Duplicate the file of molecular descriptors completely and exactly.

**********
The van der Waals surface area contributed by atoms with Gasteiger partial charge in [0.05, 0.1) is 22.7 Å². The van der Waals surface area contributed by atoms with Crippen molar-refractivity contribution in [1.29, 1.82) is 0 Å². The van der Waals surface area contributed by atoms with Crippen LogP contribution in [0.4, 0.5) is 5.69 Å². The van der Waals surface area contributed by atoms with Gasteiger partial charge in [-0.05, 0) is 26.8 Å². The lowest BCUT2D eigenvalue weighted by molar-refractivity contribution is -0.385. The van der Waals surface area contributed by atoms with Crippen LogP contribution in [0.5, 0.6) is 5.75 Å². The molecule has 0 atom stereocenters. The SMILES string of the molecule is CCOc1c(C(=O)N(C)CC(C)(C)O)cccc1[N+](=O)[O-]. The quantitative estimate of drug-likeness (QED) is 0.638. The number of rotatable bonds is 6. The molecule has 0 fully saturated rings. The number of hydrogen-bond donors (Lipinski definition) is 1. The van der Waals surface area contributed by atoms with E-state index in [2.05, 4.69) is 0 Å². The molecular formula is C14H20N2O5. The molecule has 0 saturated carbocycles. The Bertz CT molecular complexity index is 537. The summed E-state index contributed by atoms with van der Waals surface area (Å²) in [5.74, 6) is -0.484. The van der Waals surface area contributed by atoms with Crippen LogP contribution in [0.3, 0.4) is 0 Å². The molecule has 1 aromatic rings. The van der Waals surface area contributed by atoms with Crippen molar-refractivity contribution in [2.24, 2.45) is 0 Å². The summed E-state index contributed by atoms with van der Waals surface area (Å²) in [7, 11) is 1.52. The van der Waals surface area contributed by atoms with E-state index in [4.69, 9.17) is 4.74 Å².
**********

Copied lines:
The van der Waals surface area contributed by atoms with Gasteiger partial charge in [0.05, 0.1) is 22.7 Å². The van der Waals surface area contributed by atoms with Crippen molar-refractivity contribution in [1.29, 1.82) is 0 Å². The van der Waals surface area contributed by atoms with Crippen LogP contribution in [0.4, 0.5) is 5.69 Å². The van der Waals surface area contributed by atoms with Gasteiger partial charge in [-0.05, 0) is 26.8 Å². The lowest BCUT2D eigenvalue weighted by molar-refractivity contribution is -0.385. The van der Waals surface area contributed by atoms with Crippen LogP contribution in [0.5, 0.6) is 5.75 Å². The molecule has 0 atom stereocenters. The SMILES string of the molecule is CCOc1c(C(=O)N(C)CC(C)(C)O)cccc1[N+](=O)[O-]. The quantitative estimate of drug-likeness (QED) is 0.638. The number of rotatable bonds is 6. The molecule has 0 fully saturated rings. The number of hydrogen-bond donors (Lipinski definition) is 1. The van der Waals surface area contributed by atoms with E-state index in [2.05, 4.69) is 0 Å². The molecular formula is C14H20N2O5. The molecule has 0 saturated carbocycles. The Bertz CT molecular complexity index is 537. The summed E-state index contributed by atoms with van der Waals surface area (Å²) in [5.74, 6) is -0.484. The van der Waals surface area contributed by atoms with Crippen LogP contribution in [0.3, 0.4) is 0 Å². The molecule has 1 aromatic rings. The van der Waals surface area contributed by atoms with Crippen molar-refractivity contribution in [2.24, 2.45) is 0 Å². The summed E-state index contributed by atoms with van der Waals surface area (Å²) in [7, 11) is 1.52. The van der Waals surface area contributed by atoms with E-state index in [4.69, 9.17) is 4.74 Å².